BOA VISTA (NYTIMES) – From some 700m in the air, the dirt airstrip is just a crack in a seemingly endless ocean of rainforest, surrounded by muddy mining pits that bleed toxic chemicals into a riverbed.
The airstrip is owned by the Brazilian government – the only way for health care officials to reach the Indigenous people in the nearby village. But illegal miners have seized it, using small planes to ferry equipment and fuel into areas where roads don’t exist.
And when a plane the miners don’t recognise approaches, they spread fuel canisters along the airstrip to make landing impossible. “The airstrip now belongs to the miners,” said Junior Hekurari, an Indigenous health care official.
The miners have also built four other airstrips nearby, all illegally, propelling such a rapid expansion of illegal mining on the supposedly protected land of the Yanomami people that crime has grown out of control and government workers are too scared to return.
This is just a small cluster of the clandestine airstrips pushing the illegal mining of gold and tin ore into the most remote corners of the Amazon rainforest.
Carved into the dense, lush landscape, they are part of vast criminal networks that operate largely unchecked because of the neglect or ineffectiveness of enforcement and regulatory agencies in Brazil, including the military.
The New York Times identified 1,269 unregistered airstrips throughout Brazil’s Amazon rainforest in the last year, many of which supply a thriving illicit industry that has surged under President Jair Bolsonaro of Brazil.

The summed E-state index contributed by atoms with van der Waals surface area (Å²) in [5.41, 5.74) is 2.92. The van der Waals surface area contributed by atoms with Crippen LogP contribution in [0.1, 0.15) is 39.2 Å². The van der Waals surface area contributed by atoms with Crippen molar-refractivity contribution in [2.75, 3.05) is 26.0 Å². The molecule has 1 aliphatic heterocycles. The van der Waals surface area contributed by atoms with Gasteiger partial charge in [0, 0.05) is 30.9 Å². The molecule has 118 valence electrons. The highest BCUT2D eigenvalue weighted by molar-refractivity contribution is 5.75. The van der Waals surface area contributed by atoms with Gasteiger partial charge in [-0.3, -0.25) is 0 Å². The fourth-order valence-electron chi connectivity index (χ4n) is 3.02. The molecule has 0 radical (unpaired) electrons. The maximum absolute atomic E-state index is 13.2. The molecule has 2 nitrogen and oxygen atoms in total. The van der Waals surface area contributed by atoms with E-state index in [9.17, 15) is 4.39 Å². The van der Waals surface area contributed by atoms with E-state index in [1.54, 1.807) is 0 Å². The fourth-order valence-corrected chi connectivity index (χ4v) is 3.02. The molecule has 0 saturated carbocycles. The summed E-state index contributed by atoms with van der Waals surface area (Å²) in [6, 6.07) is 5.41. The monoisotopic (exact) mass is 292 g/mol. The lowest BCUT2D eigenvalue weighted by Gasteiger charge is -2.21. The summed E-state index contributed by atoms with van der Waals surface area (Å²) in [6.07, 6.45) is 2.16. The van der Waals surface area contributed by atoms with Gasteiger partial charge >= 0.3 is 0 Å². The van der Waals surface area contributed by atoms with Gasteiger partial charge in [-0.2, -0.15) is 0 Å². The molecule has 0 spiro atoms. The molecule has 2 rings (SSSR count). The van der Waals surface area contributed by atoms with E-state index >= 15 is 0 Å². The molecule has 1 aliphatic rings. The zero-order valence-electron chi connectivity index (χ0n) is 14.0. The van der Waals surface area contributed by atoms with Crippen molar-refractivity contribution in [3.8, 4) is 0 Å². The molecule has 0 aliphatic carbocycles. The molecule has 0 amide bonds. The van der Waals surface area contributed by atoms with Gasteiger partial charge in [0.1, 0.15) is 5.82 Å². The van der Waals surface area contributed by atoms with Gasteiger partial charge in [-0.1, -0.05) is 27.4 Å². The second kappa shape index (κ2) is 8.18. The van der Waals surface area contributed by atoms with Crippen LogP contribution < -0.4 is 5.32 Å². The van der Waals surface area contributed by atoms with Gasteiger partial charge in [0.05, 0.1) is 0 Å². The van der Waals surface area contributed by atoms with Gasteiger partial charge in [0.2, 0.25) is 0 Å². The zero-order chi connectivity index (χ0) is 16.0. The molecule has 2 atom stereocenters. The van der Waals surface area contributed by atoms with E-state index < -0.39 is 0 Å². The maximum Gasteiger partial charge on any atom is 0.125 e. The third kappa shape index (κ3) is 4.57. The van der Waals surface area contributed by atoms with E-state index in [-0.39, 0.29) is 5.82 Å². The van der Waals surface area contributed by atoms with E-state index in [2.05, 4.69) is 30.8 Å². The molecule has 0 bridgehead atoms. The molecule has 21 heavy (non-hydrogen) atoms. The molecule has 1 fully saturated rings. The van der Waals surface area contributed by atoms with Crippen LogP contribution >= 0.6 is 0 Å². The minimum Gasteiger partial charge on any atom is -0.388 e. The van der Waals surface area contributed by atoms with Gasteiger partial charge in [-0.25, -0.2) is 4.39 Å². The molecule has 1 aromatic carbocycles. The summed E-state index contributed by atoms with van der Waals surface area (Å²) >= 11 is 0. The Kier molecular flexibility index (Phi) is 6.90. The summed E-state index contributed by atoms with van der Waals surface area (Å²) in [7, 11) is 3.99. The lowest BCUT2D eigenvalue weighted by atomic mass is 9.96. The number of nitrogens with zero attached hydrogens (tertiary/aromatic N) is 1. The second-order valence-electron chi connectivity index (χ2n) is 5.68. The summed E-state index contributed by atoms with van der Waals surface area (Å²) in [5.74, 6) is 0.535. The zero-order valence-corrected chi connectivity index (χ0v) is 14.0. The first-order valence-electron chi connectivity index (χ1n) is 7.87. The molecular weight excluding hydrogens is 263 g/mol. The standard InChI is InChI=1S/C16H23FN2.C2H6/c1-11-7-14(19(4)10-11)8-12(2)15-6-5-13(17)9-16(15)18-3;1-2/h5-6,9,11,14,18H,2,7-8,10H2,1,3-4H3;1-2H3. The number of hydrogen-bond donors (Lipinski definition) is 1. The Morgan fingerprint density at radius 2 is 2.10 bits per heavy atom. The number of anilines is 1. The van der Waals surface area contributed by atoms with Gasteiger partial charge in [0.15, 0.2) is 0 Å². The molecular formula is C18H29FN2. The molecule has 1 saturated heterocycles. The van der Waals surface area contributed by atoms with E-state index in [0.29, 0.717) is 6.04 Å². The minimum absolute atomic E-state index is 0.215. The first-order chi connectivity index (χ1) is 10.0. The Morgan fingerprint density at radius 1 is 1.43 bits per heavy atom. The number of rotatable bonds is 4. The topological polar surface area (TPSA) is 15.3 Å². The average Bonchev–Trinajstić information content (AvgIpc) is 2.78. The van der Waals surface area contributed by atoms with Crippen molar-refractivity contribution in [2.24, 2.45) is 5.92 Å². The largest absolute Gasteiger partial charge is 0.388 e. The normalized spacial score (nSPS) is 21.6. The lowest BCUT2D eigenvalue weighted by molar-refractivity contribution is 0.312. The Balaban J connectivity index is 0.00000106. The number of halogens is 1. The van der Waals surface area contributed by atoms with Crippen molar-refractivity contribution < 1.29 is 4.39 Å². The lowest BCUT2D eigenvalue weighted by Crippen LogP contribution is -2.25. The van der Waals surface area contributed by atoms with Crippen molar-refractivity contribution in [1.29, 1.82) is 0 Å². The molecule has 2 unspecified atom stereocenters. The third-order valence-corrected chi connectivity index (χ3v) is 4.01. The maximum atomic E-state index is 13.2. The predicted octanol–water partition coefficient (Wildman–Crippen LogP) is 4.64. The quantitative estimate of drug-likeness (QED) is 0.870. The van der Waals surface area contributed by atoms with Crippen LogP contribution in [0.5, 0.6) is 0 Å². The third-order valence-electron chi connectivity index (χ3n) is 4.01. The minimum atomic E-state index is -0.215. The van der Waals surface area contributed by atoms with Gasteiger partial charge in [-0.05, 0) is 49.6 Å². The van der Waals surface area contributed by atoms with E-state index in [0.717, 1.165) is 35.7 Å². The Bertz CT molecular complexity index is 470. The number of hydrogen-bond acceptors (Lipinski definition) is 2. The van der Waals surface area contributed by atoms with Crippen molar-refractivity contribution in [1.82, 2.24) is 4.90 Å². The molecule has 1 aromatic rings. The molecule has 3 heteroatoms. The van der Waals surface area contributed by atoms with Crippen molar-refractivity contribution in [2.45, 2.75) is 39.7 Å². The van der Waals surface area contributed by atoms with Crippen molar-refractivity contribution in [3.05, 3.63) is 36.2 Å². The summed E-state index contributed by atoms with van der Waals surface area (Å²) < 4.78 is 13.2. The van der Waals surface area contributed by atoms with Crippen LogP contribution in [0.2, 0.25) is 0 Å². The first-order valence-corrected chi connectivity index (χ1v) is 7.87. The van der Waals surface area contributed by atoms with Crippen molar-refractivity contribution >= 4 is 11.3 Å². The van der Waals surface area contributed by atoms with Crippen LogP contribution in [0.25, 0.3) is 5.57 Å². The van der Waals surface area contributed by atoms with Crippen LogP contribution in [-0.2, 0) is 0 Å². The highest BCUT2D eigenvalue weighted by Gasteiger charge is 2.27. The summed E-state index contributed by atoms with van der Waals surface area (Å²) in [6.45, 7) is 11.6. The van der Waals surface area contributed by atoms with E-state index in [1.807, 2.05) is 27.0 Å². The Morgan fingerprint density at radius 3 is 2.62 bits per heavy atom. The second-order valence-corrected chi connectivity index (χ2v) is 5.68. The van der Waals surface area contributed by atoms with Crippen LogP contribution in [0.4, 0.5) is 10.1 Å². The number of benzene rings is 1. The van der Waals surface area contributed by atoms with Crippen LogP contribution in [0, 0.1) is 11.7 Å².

Mr Bolsonaro has faced constant global criticism for allowing the Amazon to be pillaged during his administration.
The Amazon acts as a giant sponge, keeping tens of billions of tons of carbon dioxide out of the atmosphere. But it has been under relentless assault in recent years – from logging, extensive burning for agriculture, mining and other legal and illegal threats.
Recent research shows that climate change and widespread deforestation are pushing the rainforest to a tipping point that could destroy its ability to recover from such damage.
Since taking office in 2019, Mr Bolsonaro has championed industries driving the rainforest’s destruction, leading to record levels of deforestation. He has both loosened regulations to expand logging and mining in the Amazon and scaled back protections.
Mr Bolsonaro has long supported the legalisation of mining on Indigenous land. He even visited an illegal gold mine on what was supposed to be protected territory, publicly signaling his support for illicit activities in the Brazilian Amazon.
“It’s not fair to criminalise wildcat miners,” Mr Bolsonaro told supporters outside his home in Brasília, the capital, last year.
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